August 9, 2021

The Price of Grace

The Price of Grace

In this message Pastor Tim looks at the parables of the treasure and the parable of the Pearl of Great price from Matt 13. What do these parables mean and how should we understand them in our day and how do they help us understand the Kingdom of God?

The Price of Grace (Matt 13:44-46)

  • In the first parable Jesus simply describes the Kingdom as a treasure, but leaves it rather ambiguous.
  • Then in the second parable Jesus says that the Kingdom is like a fine pearl.
    • Peral of Great Price or Peral of Great value, depending on which English translation you read.
  • The word used here in the Greek to describe the value of the Pearl is only used one other time in the New Testament. It’s used in John 12 to describe the value of the pure Nard Mary anointed Jesus’ feet with.
  • Why does Jesus choose a jewel?
  • Because the value of a jewel doesn’t change based on circumstances.
  • Pearls are also the only jewel that can’t be improved upon once harvested.
    • Pearls don’t need to be cut or polished.
    • They are perfect just the way they are, like the Kingdom.
  • Distinctions:
    • In the Parable of the treasure hidden in the field, the man was not looking for it.
      • He found it by accident so to speak.
    • He also appears to be a common laborer, out in a field digging.
    • Then in the Parable of the Peral the man was looking or seeking after fine pearls.
      • In this day, merchants sent people out to dive for Pearls.
      • Common Pearls came from the Red sea, Better pearls from the Persian Gulf
      • The best Pearls came from India.
    • So most likely this merchant has sent out divers to these locations.
      • So, he appears to be wealthy since he is able to do this.
    • Jesus structures it this way to show that anyone can find and enter the kingdom.
      • Those looking, those not looking. The wealthy and the common laborer.
    • What should also be pointed out is that both men were able to afford their purchase.
    • The first man, the laborer raised enough money to buy the field.
    • The second man, the merchant, did have enough money to buy the Peral.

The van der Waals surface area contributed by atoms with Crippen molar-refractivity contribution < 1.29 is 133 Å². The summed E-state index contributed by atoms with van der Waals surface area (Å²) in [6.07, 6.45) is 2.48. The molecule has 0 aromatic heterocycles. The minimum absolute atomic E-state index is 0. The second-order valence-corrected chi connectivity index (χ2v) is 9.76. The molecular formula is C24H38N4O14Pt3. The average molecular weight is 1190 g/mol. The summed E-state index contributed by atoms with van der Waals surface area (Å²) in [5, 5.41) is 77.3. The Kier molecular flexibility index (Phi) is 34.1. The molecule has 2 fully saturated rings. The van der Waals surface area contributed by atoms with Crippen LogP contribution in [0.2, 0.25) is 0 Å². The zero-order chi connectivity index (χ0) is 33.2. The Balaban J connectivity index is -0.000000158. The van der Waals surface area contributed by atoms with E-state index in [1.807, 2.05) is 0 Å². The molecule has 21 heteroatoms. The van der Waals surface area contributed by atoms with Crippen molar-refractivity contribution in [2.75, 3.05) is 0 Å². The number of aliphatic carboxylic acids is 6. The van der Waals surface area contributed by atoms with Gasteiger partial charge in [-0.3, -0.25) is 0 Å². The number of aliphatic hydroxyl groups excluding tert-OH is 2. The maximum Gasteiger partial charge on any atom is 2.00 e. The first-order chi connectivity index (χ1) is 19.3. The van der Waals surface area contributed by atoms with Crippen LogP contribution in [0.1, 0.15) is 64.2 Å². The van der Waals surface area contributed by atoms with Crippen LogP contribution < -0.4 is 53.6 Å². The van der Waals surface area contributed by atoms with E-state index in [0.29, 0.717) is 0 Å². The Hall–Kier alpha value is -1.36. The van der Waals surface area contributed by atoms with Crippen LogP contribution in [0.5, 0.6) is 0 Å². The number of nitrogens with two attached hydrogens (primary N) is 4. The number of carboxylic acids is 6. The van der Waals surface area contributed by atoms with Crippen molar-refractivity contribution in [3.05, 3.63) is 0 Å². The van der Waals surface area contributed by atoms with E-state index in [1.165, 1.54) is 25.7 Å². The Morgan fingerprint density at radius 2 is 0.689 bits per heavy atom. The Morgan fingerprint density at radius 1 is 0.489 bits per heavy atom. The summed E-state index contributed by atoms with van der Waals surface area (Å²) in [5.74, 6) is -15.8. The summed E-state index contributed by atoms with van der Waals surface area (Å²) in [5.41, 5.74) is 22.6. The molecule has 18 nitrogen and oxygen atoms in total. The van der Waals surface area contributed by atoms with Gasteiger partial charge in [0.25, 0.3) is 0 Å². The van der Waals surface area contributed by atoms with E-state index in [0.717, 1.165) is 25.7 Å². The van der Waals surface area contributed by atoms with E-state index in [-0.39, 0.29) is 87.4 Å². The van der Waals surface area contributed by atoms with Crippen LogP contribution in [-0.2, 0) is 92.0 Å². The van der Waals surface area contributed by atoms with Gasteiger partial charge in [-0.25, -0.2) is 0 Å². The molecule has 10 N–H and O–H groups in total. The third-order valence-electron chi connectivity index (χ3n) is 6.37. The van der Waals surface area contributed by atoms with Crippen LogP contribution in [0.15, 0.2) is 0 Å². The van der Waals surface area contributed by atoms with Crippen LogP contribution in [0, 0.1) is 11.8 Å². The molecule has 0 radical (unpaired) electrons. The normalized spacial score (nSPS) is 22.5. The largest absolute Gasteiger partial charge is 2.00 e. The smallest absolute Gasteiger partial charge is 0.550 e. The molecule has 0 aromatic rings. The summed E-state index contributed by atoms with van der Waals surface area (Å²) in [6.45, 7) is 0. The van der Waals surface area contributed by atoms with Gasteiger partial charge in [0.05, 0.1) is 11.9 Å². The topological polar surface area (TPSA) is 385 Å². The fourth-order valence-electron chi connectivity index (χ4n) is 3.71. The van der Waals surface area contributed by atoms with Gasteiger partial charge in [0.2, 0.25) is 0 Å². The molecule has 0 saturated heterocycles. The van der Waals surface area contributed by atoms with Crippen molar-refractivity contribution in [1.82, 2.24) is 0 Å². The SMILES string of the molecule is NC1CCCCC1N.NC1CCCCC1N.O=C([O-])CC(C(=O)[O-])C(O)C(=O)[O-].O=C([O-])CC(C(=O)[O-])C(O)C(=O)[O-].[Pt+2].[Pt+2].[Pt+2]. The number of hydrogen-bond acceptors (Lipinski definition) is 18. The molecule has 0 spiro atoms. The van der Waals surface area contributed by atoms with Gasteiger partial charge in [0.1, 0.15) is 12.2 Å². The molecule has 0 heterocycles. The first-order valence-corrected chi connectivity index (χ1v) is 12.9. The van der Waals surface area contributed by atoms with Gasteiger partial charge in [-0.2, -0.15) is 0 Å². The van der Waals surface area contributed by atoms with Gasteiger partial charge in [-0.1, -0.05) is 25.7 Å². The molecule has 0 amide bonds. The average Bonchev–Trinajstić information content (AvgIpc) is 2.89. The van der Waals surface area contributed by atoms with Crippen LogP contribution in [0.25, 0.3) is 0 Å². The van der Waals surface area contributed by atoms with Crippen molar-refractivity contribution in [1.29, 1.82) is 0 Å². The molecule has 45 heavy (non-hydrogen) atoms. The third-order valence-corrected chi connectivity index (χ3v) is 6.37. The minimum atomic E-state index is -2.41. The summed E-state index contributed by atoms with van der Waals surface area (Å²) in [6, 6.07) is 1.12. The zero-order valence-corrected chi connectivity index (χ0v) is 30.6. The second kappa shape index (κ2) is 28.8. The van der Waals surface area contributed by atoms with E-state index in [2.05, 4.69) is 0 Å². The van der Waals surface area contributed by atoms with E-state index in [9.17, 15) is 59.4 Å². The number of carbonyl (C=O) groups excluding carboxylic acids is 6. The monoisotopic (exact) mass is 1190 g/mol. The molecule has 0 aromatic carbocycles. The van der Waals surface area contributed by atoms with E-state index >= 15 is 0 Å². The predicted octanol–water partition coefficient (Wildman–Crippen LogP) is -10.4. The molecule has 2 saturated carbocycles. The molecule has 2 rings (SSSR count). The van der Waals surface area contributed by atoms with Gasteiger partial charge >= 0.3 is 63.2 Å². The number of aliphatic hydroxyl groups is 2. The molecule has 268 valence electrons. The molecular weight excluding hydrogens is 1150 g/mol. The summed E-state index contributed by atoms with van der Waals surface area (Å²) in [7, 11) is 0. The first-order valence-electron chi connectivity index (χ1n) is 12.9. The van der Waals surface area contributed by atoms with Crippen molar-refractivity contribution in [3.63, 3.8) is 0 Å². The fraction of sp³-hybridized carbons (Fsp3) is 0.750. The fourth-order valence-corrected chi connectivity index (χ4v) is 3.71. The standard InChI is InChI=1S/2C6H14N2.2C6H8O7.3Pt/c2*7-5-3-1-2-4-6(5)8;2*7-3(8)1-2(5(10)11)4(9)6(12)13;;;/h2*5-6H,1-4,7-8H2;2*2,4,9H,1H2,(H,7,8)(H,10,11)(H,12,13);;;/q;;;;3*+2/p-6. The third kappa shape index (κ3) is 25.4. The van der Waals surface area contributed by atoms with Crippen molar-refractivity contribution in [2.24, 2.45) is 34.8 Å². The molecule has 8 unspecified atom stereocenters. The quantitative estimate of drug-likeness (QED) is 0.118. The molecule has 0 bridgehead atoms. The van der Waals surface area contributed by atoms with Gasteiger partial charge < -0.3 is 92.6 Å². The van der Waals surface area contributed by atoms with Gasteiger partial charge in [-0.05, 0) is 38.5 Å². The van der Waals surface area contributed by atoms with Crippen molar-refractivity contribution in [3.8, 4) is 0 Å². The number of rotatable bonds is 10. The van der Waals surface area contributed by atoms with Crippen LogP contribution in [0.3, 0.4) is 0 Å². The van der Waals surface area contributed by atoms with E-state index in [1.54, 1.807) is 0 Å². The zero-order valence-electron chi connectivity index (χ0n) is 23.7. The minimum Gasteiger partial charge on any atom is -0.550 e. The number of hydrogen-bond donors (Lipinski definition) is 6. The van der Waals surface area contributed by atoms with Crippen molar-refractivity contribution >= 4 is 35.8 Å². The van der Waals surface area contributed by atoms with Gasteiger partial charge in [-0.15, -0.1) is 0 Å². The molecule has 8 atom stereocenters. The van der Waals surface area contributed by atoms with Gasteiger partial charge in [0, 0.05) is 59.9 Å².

• This shows that while the Kingdom my cost us everything, it is not out of reach for anyone.

So how do we understand and interrupt these parables? 

  • The first idea of interpretation follows the line of Luke 14:33
  • So the first line of thought is that these parables show us the cost and the sacrifice we must make to pursue more of the Kingdom.
  • If the Kingdom is worth anything then it is worth everything
  • Other scholars say this can’t be because it is an afront to the Grace of Jesus and makes this a works righteousness.
  • So, the second way to understand this is to see it from Jesus’s perspective.
  • Jesus is the one in the field and the treasure He find is us. The field represents the World.
  • Which is consistent with other Parables, like the parable of the weeds.
  • Then the joy seen in verse 44 is Jesus’ joy over finding us.
  • Again, with the Pearl, Jesus is the one who finds the Pearl and we are the pearl.
  • So both parables show the great length and price that Jesus goes to purchase and redeem us.
  • When the world make us feel like we have no value, we can remember these two parables.
  • So which interpretation is better?
  • In situations like this I always tend to go with the interpretation that most focuses on Jesus.
  • Rather than one that focus on man.
  • So, I am inclined to go with the second interpretation that says this is the great sacrifice Jesus paid for us.
  • Because that makes it all about Jesus. And not my efforts.